The Council manages more than 90 species of groundfish, which are fish that live near the bottom of the ocean. They include rockfish, flatfish, roundfish (like hake and lingcod), certain sharks, skates, and other species. See a full list of groundfish managed by the Council.
Many types of gear are used to target groundfish. The trawl fishery harvests most groundfish, but they are also caught with troll, longline, hook-and-line, pots, gillnets, and other gear.
The West Coast groundfish fishery is divided up into several different management sectors: limited entry trawl, limited entry fixed gear, open access, tribal, and recreational.
Learn more about these sectors [see below].
Groundfish fisheries are controlled through measures like quotas, harvest guidelines, trip and landing limits, area closures or restrictions, seasonal closures, and gear restrictions. The groundfish fishery management plan contains the rules for managing the fishery. See the management schedule here [from old web page].
In the past, X groundfish species were designated as overfished. As required by Federal law, the Council took immediate action to rebuild the fisheries, and now only X groundfish species are overfished. These species are expected to rebuild by X.
How to Get Involved
The Council has two permanent advisory groups that deal with groundfish issues: the Groundfish Advisory Subpanel and the Groundfish Management Team. Other advisory bodies may focus on short-term issues like X. Council advisory body meetings are always open to the public, and you are welcome to attend.
For more information, contact X or join our mailing list.
WHAT’S THE DIFFERENCE BETWEEN TRAWL AND TROLL? (draft)
Trawlers are generally large vessels (40 feet and more) that pull nets behind them, scooping up fish as they go. There are many different types of trawlers, and many new gear types that allow trawlers to target certain species (like flatfish) while letting others (like salmon) go. Trawlers typically target groundfish and pink shrimp on the west coast. Trollers, on the other hand, tend to be smaller vessels that pull fishing lines behind them. On the West Coast they typically target salmon and tuna.
GROUNDFISH MANAGEMENT SECTORS
Limited entry trawl. This sector is made up of fishermen who have limited entry permits that are endorsed for trawl gear. The limited entry program limits the number of vessels allowed to participate in a fishery. This sector is organized into a system of individual fishing quotas and harvest cooperatives. See Groundfish Amendment 20 for more information.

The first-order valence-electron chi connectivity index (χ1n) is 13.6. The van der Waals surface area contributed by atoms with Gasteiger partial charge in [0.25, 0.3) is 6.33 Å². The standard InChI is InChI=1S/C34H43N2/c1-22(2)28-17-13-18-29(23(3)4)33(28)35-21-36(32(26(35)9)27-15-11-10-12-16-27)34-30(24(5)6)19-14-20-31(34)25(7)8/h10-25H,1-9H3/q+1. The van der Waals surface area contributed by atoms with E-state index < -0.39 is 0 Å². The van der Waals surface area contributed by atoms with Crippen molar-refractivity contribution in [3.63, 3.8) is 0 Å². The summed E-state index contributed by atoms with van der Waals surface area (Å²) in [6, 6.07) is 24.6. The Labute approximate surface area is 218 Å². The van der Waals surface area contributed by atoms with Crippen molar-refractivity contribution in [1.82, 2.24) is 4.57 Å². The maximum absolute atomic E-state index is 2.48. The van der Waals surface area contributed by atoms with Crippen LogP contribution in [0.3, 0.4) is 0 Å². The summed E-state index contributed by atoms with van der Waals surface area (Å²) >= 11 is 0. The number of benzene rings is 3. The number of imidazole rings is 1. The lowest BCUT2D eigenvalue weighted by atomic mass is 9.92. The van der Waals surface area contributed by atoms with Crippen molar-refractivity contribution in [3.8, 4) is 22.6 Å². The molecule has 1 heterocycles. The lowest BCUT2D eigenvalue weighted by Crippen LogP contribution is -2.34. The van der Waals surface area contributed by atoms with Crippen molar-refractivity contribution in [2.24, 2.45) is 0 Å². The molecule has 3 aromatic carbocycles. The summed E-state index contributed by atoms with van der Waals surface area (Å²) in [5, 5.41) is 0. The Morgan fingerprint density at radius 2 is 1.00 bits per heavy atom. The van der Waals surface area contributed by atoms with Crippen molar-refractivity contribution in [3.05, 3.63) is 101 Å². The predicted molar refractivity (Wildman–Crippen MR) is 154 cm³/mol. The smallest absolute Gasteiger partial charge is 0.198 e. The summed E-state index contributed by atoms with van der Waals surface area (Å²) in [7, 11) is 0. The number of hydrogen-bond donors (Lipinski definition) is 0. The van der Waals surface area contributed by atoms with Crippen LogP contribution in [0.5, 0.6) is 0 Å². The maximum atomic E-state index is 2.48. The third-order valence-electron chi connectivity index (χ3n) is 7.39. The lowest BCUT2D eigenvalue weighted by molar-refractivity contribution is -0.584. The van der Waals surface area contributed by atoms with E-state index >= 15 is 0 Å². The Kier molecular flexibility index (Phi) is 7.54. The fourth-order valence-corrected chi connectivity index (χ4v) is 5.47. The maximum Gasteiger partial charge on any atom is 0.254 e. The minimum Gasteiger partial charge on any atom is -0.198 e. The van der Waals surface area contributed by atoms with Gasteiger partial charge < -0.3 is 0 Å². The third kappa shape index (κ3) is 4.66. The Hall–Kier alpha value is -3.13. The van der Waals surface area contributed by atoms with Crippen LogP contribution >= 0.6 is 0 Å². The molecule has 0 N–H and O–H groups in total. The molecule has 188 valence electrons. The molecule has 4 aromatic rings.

Limited entry fixed gear. This sector mainly targets sablefish, although some fishers also target rockfish. It includes fishers who have limited entry permits endorsed for line or pot/trap gears. Those who have a sablefish endorsement may target sablefish during the primary season (April through October) to catch individual vessel limits (termed tier limits) of sablefish.
Open access. This sector targets groundfish without limited entry permits, and includes those who participate in non-groundfish fisheries who incidentally catch groundfish. Trawl gear may not be used in this sector, except for vessels targeting pink shrimp, California halibut, ridgeback prawns, and sea cucumbers.
Recreational. This sector includes anglers targeting groundfish as well as those targeting other species who incidentally take groundfish using recreational gear. West Coast recreational fisheries are managed by the coastal states with management coordinated in the Council process.
Tribal. This sector is made up of tribal commercial fishers who have a Federally-recognized treaty right to fish for groundfish in their “usual and accustomed” fishing areas. These tribes, all located in Washington state, include the Quinault, Hoh, Quileute, and Makah. The tribes have formal allocations for sablefish and Pacific whiting. Other groundfish species allocations for this sector are decided by annual Council action.